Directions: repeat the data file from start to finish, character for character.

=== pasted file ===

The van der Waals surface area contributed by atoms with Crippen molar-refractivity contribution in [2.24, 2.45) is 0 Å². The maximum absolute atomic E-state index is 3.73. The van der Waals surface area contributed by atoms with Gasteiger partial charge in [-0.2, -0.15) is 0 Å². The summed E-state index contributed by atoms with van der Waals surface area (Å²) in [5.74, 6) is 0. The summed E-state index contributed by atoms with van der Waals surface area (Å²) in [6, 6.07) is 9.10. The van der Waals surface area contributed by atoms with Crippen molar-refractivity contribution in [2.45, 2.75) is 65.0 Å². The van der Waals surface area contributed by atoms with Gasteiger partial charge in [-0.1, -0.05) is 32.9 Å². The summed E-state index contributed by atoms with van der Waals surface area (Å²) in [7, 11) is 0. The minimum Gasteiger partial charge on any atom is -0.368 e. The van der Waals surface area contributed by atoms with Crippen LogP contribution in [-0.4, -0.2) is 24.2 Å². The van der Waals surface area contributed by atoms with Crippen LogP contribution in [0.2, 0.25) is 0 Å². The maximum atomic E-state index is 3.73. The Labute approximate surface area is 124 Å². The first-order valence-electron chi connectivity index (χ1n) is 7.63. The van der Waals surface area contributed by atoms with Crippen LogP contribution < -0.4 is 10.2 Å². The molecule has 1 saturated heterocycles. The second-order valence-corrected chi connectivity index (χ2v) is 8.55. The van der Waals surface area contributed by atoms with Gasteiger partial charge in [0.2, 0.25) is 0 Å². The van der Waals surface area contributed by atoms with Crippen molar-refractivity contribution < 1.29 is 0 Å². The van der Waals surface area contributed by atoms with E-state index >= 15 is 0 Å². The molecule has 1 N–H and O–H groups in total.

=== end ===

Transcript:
The van der Waals surface area contributed by atoms with Crippen molar-refractivity contribution in [2.24, 2.45) is 0 Å². The maximum absolute atomic E-state index is 3.73. The van der Waals surface area contributed by atoms with Gasteiger partial charge in [-0.2, -0.15) is 0 Å². The summed E-state index contributed by atoms with van der Waals surface area (Å²) in [5.74, 6) is 0. The summed E-state index contributed by atoms with van der Waals surface area (Å²) in [6, 6.07) is 9.10. The van der Waals surface area contributed by atoms with Crippen molar-refractivity contribution in [2.45, 2.75) is 65.0 Å². The van der Waals surface area contributed by atoms with Gasteiger partial charge in [-0.1, -0.05) is 32.9 Å². The summed E-state index contributed by atoms with van der Waals surface area (Å²) in [7, 11) is 0. The minimum Gasteiger partial charge on any atom is -0.368 e. The van der Waals surface area contributed by atoms with Crippen LogP contribution in [-0.4, -0.2) is 24.2 Å². The van der Waals surface area contributed by atoms with Crippen LogP contribution in [0.2, 0.25) is 0 Å². The maximum atomic E-state index is 3.73. The Labute approximate surface area is 124 Å². The first-order valence-electron chi connectivity index (χ1n) is 7.63. The van der Waals surface area contributed by atoms with Crippen LogP contribution < -0.4 is 10.2 Å². The molecule has 1 saturated heterocycles. The second-order valence-corrected chi connectivity index (χ2v) is 8.55. The van der Waals surface area contributed by atoms with Gasteiger partial charge in [0.2, 0.25) is 0 Å². The van der Waals surface area contributed by atoms with Crippen molar-refractivity contribution < 1.29 is 0 Å². The van der Waals surface area contributed by atoms with E-state index >= 15 is 0 Å². The molecule has 1 N–H and O–H groups in total.